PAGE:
Slow-moving account of the events leading up to the execution of King Charles I (Rupert Everett) and its aftermath, focusing on the stormy friendship of rebel leaders Oliver Cromwell (Tim Roth) and General Thomas Fairfax (Dougray Scott). Despite lavish period detail, a good supporting cast and an excellent performance from Everett, the leaden and historically dubious script renders this duller than the driest of documentaries.
Paul Giamatti, a character actor who's embodied a host of losers and creeps, always merited a lead role, and was surely born to play Harvey Pekar, the grumpy but ultimately likeable (not lovable) hospital clerk who finds a means of expression through his comic books/graphic novels. Inspired by friend Robert Crumb (and this is a superior film to the 1994 documentary Crumb), our obsessive-compulsive antihero depicts and ponders the mundane and everyday through his work, and the world and his wife relate.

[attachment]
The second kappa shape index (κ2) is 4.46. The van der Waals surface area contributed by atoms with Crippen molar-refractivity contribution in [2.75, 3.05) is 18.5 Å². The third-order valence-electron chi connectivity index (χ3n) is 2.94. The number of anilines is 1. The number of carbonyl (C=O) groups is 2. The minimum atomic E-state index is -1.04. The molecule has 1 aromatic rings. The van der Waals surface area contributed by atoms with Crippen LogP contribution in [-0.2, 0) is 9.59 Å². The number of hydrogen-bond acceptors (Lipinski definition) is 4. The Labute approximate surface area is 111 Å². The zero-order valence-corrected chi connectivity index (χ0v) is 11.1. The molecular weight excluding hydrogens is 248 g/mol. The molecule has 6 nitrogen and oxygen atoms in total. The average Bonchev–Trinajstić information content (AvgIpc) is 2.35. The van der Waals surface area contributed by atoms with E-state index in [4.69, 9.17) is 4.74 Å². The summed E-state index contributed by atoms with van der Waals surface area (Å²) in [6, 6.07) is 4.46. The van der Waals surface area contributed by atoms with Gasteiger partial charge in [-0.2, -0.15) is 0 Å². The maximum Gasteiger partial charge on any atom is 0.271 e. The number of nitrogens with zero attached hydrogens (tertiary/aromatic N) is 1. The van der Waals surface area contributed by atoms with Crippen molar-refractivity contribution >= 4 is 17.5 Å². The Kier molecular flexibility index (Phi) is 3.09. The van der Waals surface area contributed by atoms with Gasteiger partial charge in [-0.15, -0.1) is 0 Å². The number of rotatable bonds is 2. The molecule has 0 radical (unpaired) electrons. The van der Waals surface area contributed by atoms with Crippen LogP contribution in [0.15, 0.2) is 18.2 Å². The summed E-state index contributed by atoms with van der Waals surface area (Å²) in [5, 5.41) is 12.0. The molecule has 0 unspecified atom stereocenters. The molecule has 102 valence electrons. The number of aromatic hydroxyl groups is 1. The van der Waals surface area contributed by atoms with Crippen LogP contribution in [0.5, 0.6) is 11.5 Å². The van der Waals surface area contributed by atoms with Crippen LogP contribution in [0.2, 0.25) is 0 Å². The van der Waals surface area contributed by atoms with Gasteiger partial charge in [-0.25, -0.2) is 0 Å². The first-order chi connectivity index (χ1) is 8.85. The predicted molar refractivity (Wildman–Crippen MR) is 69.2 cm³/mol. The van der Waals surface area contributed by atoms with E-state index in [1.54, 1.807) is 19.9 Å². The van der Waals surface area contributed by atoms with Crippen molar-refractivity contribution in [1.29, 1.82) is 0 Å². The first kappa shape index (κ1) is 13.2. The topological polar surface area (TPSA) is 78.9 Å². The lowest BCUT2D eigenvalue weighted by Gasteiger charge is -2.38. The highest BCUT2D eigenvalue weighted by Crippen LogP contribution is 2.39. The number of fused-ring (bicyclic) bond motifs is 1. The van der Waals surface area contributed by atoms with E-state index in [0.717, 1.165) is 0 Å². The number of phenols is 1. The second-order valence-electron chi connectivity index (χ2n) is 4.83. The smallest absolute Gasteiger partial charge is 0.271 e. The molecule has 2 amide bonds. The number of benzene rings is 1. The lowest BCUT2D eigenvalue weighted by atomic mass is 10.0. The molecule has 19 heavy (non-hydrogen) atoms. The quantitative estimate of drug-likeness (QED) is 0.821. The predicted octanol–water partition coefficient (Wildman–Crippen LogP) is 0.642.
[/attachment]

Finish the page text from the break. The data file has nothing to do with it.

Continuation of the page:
Last year's Hey Harmony cemented Thomas Hansen's reputation, but the ex-postman and Norwegian Third Division footballer has dismissed it as the work of a man who'd "lost himself somewhere on the road, together with alcohol and marijuana." On this fourth opus, he's wrested control from the demons and emerges bolder, though perhaps less darkly alluring. The finest moments remain wondrous, though: "Silence Break Your Heart"'s spookily ethereal undertow; the strained vocal kink of "Waltzing Around Insane".